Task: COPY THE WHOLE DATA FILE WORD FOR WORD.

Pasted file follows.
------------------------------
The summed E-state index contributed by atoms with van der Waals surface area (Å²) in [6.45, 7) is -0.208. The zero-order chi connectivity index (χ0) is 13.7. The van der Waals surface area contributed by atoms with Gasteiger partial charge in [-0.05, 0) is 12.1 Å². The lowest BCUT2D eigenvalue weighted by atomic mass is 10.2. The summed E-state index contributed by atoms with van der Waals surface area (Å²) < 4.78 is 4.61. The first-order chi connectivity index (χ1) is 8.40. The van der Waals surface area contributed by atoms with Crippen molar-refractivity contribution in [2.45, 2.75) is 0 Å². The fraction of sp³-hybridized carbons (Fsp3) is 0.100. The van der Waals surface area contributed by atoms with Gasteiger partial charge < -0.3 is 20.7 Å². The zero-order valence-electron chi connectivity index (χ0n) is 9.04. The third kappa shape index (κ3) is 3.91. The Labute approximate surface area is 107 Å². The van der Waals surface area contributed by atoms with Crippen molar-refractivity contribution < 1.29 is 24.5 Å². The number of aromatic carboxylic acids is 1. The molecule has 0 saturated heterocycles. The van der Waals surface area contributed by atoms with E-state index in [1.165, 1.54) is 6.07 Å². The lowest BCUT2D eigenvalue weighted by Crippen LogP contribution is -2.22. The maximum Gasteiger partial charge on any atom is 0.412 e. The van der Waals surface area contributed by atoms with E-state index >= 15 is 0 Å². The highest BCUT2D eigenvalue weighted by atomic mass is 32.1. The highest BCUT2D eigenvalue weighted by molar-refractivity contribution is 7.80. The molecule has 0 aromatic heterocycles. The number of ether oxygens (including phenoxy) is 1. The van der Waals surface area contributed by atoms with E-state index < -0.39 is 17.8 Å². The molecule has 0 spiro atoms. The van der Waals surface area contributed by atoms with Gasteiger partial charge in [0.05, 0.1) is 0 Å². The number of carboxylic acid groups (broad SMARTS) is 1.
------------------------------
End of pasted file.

The summed E-state index contributed by atoms with van der Waals surface area (Å²) in [6.45, 7) is -0.208. The zero-order chi connectivity index (χ0) is 13.7. The van der Waals surface area contributed by atoms with Gasteiger partial charge in [-0.05, 0) is 12.1 Å². The lowest BCUT2D eigenvalue weighted by atomic mass is 10.2. The summed E-state index contributed by atoms with van der Waals surface area (Å²) < 4.78 is 4.61. The first-order chi connectivity index (χ1) is 8.40. The van der Waals surface area contributed by atoms with Crippen molar-refractivity contribution in [2.45, 2.75) is 0 Å². The fraction of sp³-hybridized carbons (Fsp3) is 0.100. The van der Waals surface area contributed by atoms with Gasteiger partial charge < -0.3 is 20.7 Å². The zero-order valence-electron chi connectivity index (χ0n) is 9.04. The third kappa shape index (κ3) is 3.91. The Labute approximate surface area is 107 Å². The van der Waals surface area contributed by atoms with Crippen molar-refractivity contribution < 1.29 is 24.5 Å². The number of aromatic carboxylic acids is 1. The molecule has 0 saturated heterocycles. The van der Waals surface area contributed by atoms with E-state index in [1.165, 1.54) is 6.07 Å². The lowest BCUT2D eigenvalue weighted by Crippen LogP contribution is -2.22. The maximum Gasteiger partial charge on any atom is 0.412 e. The van der Waals surface area contributed by atoms with E-state index >= 15 is 0 Å². The highest BCUT2D eigenvalue weighted by atomic mass is 32.1. The highest BCUT2D eigenvalue weighted by molar-refractivity contribution is 7.80. The molecule has 0 aromatic heterocycles. The number of ether oxygens (including phenoxy) is 1. The van der Waals surface area contributed by atoms with E-state index < -0.39 is 17.8 Å². The molecule has 0 spiro atoms. The van der Waals surface area contributed by atoms with Gasteiger partial charge in [0.05, 0.1) is 0 Å². The number of carboxylic acid groups (broad SMARTS) is 1.